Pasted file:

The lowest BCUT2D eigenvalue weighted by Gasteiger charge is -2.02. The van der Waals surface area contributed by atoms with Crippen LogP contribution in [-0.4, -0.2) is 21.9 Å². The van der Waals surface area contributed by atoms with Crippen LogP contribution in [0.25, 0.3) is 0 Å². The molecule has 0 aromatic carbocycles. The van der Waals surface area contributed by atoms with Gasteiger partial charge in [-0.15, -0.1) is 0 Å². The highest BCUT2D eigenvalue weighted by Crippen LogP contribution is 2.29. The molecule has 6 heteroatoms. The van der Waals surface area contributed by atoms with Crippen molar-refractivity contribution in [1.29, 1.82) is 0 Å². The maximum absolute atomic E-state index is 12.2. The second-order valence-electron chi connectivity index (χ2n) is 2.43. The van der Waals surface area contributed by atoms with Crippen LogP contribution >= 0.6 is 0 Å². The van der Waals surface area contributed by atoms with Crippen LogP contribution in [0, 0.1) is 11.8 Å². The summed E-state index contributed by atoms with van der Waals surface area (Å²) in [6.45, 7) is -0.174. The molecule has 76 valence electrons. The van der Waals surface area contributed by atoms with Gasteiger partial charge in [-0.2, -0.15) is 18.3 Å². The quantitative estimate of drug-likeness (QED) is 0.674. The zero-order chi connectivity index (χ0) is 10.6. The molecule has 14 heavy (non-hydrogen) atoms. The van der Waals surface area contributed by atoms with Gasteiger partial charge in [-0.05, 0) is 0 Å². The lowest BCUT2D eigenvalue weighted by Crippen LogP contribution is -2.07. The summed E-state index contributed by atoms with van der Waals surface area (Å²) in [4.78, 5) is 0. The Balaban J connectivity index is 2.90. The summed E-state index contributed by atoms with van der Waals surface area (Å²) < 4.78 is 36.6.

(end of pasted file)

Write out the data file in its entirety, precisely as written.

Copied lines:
The lowest BCUT2D eigenvalue weighted by Gasteiger charge is -2.02. The van der Waals surface area contributed by atoms with Crippen LogP contribution in [-0.4, -0.2) is 21.9 Å². The van der Waals surface area contributed by atoms with Crippen LogP contribution in [0.25, 0.3) is 0 Å². The molecule has 0 aromatic carbocycles. The van der Waals surface area contributed by atoms with Gasteiger partial charge in [-0.15, -0.1) is 0 Å². The highest BCUT2D eigenvalue weighted by Crippen LogP contribution is 2.29. The molecule has 6 heteroatoms. The van der Waals surface area contributed by atoms with Crippen molar-refractivity contribution in [1.29, 1.82) is 0 Å². The maximum absolute atomic E-state index is 12.2. The second-order valence-electron chi connectivity index (χ2n) is 2.43. The van der Waals surface area contributed by atoms with Crippen LogP contribution >= 0.6 is 0 Å². The van der Waals surface area contributed by atoms with Crippen LogP contribution in [0, 0.1) is 11.8 Å². The summed E-state index contributed by atoms with van der Waals surface area (Å²) in [6.45, 7) is -0.174. The molecule has 76 valence electrons. The van der Waals surface area contributed by atoms with Gasteiger partial charge in [-0.2, -0.15) is 18.3 Å². The quantitative estimate of drug-likeness (QED) is 0.674. The zero-order chi connectivity index (χ0) is 10.6. The molecule has 14 heavy (non-hydrogen) atoms. The van der Waals surface area contributed by atoms with Gasteiger partial charge in [-0.05, 0) is 0 Å². The lowest BCUT2D eigenvalue weighted by Crippen LogP contribution is -2.07. The summed E-state index contributed by atoms with van der Waals surface area (Å²) in [4.78, 5) is 0. The Balaban J connectivity index is 2.90. The summed E-state index contributed by atoms with van der Waals surface area (Å²) < 4.78 is 36.6.